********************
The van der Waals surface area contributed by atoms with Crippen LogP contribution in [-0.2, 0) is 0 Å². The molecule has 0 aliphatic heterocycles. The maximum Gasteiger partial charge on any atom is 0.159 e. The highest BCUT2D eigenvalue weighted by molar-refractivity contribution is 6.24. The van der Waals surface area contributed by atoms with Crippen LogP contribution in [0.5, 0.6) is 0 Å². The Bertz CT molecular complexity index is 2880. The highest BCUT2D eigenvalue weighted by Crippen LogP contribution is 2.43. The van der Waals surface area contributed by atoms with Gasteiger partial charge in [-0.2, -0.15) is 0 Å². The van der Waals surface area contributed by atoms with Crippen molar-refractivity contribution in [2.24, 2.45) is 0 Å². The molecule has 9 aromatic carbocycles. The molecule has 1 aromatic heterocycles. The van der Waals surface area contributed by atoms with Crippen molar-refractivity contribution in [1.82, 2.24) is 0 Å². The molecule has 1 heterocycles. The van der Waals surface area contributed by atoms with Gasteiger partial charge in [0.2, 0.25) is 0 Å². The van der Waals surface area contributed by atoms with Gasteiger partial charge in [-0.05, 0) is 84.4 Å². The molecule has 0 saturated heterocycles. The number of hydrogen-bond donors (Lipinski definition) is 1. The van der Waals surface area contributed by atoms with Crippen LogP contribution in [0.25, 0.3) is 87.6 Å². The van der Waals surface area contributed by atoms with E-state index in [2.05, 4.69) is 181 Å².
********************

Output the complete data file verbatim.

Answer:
The van der Waals surface area contributed by atoms with Crippen LogP contribution in [-0.2, 0) is 0 Å². The molecule has 0 aliphatic heterocycles. The maximum Gasteiger partial charge on any atom is 0.159 e. The highest BCUT2D eigenvalue weighted by molar-refractivity contribution is 6.24. The van der Waals surface area contributed by atoms with Crippen LogP contribution in [0.5, 0.6) is 0 Å². The Bertz CT molecular complexity index is 2880. The highest BCUT2D eigenvalue weighted by Crippen LogP contribution is 2.43. The van der Waals surface area contributed by atoms with Gasteiger partial charge in [-0.2, -0.15) is 0 Å². The van der Waals surface area contributed by atoms with Crippen molar-refractivity contribution in [2.24, 2.45) is 0 Å². The molecule has 9 aromatic carbocycles. The molecule has 1 aromatic heterocycles. The van der Waals surface area contributed by atoms with Crippen molar-refractivity contribution in [1.82, 2.24) is 0 Å². The molecule has 1 heterocycles. The van der Waals surface area contributed by atoms with Gasteiger partial charge in [0.2, 0.25) is 0 Å². The van der Waals surface area contributed by atoms with Gasteiger partial charge in [-0.05, 0) is 84.4 Å². The molecule has 0 saturated heterocycles. The number of hydrogen-bond donors (Lipinski definition) is 1. The van der Waals surface area contributed by atoms with Crippen LogP contribution in [0.25, 0.3) is 87.6 Å². The van der Waals surface area contributed by atoms with E-state index in [2.05, 4.69) is 181 Å².